I will probably end up voting yes, despite my very significant reservations. It will be a political vote for me, not a policy vote. And that’s all right; as long as we have this nutty initiative process, I might as well vote to push things in a direction I favor, even if the measure is very far from perfect. If I were to learn before Tuesday that I am wrong in my belief that this could be amended by future action of the legislature, I might vote no. For sure, there will be “amendments” from the courts, but that certainly doesn’t make this initiative particularly unusual.

6 thoughts on “California’s Prop 37: GM foods labelling

  1. Doesn’t it make sense to protect legislation that is the result of popular initiatives approved in a referendum (as in Switzerland), so that a legislature can’t simply repeal it without regard to popular opinion?

  2. Ideally there would be an allowance for amendment (but not repeal) by the legislature, however, the cynic in me feels that such a measure would be useless as laws can be easily altered beyond any recognition without officially being repealed…

  3. Let’s use the Scandinavian way of amending the constitution to change law passed by initiatives. After the initiative passes, the newly elected state assembly can passed an amendment to it, an election in-between, the new assembly ratifies the new and improve initiative.

  4. A notorious example of this was the New York City Council simply repealing a measure passed in an initiative by New York City voters that limited the amount of years anyone could be on the New York City Council (it actually extended the limits instead of outright repealing them, but it was effectively a repeal-by-alteration).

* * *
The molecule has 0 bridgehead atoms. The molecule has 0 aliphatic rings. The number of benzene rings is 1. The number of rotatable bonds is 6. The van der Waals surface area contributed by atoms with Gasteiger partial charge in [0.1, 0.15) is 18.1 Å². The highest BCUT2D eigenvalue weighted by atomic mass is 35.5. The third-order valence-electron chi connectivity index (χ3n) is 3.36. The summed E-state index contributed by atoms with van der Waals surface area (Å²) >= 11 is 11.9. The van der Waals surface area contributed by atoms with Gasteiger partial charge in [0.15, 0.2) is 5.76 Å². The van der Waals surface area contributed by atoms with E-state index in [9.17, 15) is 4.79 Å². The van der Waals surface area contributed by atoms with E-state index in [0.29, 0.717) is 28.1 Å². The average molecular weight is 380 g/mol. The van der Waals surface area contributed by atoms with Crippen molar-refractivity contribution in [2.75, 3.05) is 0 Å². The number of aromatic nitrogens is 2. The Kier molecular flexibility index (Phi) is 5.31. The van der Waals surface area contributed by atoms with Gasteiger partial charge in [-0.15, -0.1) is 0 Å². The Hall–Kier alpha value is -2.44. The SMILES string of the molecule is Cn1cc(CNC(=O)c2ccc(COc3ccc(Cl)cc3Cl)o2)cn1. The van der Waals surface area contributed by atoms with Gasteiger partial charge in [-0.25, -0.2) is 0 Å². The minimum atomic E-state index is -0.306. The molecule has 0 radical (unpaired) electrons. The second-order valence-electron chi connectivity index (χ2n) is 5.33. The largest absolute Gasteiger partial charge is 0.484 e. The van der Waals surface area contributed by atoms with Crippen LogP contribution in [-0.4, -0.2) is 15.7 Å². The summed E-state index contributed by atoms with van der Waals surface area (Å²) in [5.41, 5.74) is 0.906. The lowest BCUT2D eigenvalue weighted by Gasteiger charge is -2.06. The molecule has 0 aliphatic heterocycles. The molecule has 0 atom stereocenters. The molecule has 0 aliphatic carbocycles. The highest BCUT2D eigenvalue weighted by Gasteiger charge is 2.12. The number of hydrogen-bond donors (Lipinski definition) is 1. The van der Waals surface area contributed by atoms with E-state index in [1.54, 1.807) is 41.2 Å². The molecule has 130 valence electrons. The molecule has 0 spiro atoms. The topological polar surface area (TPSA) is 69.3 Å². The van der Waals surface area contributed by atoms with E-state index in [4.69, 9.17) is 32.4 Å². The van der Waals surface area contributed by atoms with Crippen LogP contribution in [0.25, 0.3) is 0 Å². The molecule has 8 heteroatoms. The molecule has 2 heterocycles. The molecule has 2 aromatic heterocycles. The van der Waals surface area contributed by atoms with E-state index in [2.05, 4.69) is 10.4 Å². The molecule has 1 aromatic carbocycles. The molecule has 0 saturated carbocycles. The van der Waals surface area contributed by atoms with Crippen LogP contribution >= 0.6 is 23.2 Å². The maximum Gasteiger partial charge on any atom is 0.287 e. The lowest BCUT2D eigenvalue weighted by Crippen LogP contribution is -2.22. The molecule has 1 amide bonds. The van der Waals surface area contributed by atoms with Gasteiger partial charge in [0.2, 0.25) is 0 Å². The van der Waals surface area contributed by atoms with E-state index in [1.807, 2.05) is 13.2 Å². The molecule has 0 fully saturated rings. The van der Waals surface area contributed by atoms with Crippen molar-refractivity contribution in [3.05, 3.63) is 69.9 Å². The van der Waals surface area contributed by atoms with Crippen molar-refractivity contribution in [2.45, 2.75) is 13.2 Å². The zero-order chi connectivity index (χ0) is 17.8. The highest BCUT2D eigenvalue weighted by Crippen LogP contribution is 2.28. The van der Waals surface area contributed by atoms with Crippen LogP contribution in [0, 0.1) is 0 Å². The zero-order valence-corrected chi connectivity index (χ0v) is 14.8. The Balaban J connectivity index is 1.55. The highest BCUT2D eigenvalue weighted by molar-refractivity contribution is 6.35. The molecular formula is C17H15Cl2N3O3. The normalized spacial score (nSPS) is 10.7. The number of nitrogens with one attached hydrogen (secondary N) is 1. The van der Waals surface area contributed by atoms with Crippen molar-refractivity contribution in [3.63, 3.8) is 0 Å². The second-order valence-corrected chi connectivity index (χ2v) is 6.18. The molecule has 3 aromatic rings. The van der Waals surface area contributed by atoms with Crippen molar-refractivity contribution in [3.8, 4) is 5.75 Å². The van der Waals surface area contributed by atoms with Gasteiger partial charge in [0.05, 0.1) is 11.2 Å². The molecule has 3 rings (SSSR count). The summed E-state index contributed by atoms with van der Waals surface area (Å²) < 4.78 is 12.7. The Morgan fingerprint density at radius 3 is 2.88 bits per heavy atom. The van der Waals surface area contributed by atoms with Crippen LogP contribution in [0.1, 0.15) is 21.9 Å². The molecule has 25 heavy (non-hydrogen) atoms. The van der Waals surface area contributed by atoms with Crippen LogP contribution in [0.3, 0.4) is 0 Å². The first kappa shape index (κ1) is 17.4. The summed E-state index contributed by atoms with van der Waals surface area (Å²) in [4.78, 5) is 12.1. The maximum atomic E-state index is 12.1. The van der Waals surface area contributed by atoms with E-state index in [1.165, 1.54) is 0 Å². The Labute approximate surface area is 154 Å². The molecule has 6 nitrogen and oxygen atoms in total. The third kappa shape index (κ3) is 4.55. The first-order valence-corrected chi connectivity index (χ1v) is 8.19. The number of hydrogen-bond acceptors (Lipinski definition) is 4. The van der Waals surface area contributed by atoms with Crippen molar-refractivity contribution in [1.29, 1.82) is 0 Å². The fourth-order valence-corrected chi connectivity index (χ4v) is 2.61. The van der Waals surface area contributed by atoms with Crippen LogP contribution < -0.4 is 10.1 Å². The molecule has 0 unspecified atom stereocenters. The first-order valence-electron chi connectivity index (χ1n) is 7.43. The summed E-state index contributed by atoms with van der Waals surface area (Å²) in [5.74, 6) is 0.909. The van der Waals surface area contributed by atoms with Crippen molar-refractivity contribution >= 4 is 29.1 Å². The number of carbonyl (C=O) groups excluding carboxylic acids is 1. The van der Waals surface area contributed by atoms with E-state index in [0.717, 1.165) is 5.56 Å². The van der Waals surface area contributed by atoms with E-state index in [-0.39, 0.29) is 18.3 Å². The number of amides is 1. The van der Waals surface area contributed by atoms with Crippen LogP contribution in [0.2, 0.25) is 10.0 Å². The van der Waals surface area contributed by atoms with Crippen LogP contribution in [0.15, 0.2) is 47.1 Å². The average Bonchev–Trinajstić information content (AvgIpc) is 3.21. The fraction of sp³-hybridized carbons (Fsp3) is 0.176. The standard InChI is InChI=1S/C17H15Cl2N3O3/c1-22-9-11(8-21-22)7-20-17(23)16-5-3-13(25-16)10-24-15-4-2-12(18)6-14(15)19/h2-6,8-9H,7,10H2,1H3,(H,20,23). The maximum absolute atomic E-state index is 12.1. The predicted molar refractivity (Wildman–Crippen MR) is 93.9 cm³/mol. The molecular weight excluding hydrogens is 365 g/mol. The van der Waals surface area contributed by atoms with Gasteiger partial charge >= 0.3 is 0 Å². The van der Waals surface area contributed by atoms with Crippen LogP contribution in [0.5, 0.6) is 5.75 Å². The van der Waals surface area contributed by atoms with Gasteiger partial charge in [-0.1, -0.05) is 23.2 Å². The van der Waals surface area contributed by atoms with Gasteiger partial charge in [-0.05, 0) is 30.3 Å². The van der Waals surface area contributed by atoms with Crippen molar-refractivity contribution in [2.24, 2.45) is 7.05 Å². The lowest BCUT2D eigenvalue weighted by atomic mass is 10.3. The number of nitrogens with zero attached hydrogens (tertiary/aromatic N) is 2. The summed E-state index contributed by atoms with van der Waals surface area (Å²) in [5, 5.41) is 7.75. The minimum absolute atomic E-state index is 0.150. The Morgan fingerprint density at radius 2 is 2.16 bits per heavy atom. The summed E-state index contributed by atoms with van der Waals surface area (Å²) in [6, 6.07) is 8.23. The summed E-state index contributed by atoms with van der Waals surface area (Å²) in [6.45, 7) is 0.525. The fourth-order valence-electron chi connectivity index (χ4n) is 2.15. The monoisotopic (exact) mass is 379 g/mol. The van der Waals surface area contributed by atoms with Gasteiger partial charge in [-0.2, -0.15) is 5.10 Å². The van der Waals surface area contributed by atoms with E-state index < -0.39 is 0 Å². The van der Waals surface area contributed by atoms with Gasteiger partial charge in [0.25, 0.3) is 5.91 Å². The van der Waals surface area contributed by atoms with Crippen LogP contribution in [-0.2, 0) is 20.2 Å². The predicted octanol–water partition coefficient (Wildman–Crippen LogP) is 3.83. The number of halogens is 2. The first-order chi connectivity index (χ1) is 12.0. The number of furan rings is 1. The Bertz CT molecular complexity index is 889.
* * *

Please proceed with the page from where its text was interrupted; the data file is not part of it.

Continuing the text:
5. The problem with entrenching initiative decisions on statutory matters is that you end up, as in California, with quite large areas of law that are outside the legislative competence of the elected legislature. On the other hand, distinguishing statutory initiatives from constitutional initiatives merely encourages the promoters of initiatives to constitutionalise large areas of policy-making.

    The solution is probably to require a higher popular majority for entrenched initiatives and perhaps a third higher level for constitutional initiatives. South Africa does not have popular referendums on constitutional questions but does require a a higher legislative majority for amendments that alter the Bill of Rights, the national/provincial areas of legislative competence or the fundamental principles of the constitution.

  6. According to the California Constitution II.10(c), the legislature can only “amend or repeal an initiative statute by another statute that becomes effective only when approved by the electors unless the
    initiative statute permits amendment or repeal without their approval”. So, the default is that initiatives require a vote of the people to be amended, unless they include a provision allowing for amendment by the legislature.

    That said, Prop 37 included a provision allowing for amendment by the legislature, but only “to further its intent and purpose” and by two-thirds votes in each house.